10 Best Books on Recovering from Narcissistic Abuse

Share on facebook
Share on pinterest
Share on twitter
Share on email

Are you in a relationship with someone manipulative and/or controlling?

Do you feel like you are walking on eggshells and that YOU have the problem that needs to be fixed? 

Do you feel like you are crazy and have difficulty describing why you feel this way?

If so, then you might be a victim of narcissistic abuse.

I have been working as a therapist for over 20 years. I have written and presented articles and seminars on the topic of emotional manipulation and narcissistic abuse for years. I have also seen and worked with hundreds of people who are victims of narcissistic abuse, also known as emotional abuse, emotional manipulation, emotional blackmail, or psychological abuse.

The problem is so common it has become an epidemic!

When working with clients in recovery from narcissistic abuse, I frequently recommend outside reading to help move the recovery process along. I want to share with you some of the books that I have found to be most helpful in the healing process.

Be warned though, not all the books are specifically about narcissistic abuse. Not to worry, they all contribute to the recovery process.

Cloud and Townsend’s iconic book about emotional boundaries was one of the first books I started referring to my clients. I know, I know, it doesn’t look like it has anything to do with narcissistic abuse but bear with me.

I have encouraged clients to use it as a reference in determining, not only the lack of boundaries in their lives but how to begin to identify, build and communicate healthy boundaries in their relationships.

Since many victims of narcissistic abuse have come from unhealthy families of origin, they are likely lacking in the basics of healthy boundaries. Cloud and Townsend identify the “Ten Laws of Boundaries” which helps clients recognize that boundaries are NOT about doing something to someone else, but rather about learning to protect oneself from the boundary violations of other people (particularly the narcissist).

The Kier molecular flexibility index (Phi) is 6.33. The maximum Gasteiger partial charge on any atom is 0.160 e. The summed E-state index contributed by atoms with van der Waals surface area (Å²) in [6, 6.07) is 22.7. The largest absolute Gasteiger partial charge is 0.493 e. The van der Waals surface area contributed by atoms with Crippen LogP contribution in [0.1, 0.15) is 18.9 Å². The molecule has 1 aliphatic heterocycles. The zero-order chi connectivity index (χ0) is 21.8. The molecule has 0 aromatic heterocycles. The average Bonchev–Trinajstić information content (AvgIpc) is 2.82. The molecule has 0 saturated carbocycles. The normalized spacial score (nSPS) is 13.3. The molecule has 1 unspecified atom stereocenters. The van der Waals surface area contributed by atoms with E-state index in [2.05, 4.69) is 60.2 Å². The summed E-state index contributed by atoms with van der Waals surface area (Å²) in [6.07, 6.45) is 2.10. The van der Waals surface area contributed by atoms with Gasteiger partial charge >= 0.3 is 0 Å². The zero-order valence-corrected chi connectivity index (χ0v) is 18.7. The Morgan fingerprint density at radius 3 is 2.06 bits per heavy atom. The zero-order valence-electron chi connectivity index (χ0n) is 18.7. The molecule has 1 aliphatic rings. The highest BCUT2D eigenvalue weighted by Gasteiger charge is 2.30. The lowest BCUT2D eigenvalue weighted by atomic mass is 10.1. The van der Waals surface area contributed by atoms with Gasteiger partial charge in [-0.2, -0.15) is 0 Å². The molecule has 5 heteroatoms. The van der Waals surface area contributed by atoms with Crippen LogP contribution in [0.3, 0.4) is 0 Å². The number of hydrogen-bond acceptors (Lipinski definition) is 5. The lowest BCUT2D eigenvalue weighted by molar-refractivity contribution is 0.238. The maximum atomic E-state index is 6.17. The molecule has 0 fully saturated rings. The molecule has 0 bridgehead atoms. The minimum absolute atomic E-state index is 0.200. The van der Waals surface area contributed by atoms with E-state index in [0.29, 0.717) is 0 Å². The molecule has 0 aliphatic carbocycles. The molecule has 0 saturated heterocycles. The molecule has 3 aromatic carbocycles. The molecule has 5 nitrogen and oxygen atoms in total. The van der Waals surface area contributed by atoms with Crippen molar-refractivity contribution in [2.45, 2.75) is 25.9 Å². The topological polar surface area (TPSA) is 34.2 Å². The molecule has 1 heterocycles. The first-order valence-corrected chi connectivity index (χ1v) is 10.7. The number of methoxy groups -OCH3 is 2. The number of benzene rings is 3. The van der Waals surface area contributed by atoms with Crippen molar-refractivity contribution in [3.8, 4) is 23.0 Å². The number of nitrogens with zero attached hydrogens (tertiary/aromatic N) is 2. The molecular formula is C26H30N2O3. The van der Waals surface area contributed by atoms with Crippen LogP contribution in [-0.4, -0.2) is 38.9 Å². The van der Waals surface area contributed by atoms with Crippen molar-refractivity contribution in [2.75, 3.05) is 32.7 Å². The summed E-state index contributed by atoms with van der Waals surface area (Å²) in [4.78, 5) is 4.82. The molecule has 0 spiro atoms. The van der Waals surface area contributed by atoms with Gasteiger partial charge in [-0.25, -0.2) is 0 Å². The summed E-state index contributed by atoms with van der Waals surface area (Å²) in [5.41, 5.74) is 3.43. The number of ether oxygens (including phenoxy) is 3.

The authors also discuss some common boundary myths like, choosing to protect oneself makes one selfish (since the narcissist is self-centered and self-absorbed, he believes setting boundaries is a selfish act); saying “No” is a four-letter word (a common misconception used by narcissists) and setting boundaries means someone will take their love away (a threat often used by the narcissist since his “love” is conditional.)

Takeaway: Most recovery from narcissistic abuse doesn’t have to do with understanding narcissism, but with learning the tools and skills to emotionally protect ourselves.

Another book that does not appear to have anything to do with narcissist abuse recovery is Facing Codependence, by Pia Mellody.

One of my favorite books, Mellody looks at codependency through the lens of addiction. Mellody sees codependency resulting from childhood trauma which makes an individual vulnerable to the pitfalls of dysfunctional adult relationships.

Mellody discusses the impact that childhood trauma has on our emotional wellbeing and our ability to have meaningful and fulfilling relationships with ourselves and with other people. Mellody does not discuss narcissism directly but does address how to set functional boundaries to have healthy and satisfying relationships after narcissistic abuse.

As a firm believer in the belief that codependency is an addiction, I regularly recommend Mellody’s Facing Codependence for clients who are seeking help for recovery from narcissistic abuse.

Takeaway: Victims of narcissistic abuse are always codependent!

An oldy but a goody! Now in its 3rd edition, The Verbally Abusive Relationship was first published in 1992. Patricia Evans does not specifically address narcissism or personality disorders, but she makes clear that verbal abuse is frequently a tool of the narcissist.

This book was the first I read that referred to the communication by the verbal abuser as “crazymaking.” (A common description from narcissistic abuse victims to describe the dialogue between a victim and the narcissist) Crazymaking communication leaves the victim questioning her perception of what is happening.

It can be overt and direct, such as “You are too sensitive” or covert and indirect as in “I don’t know what you are talking about.”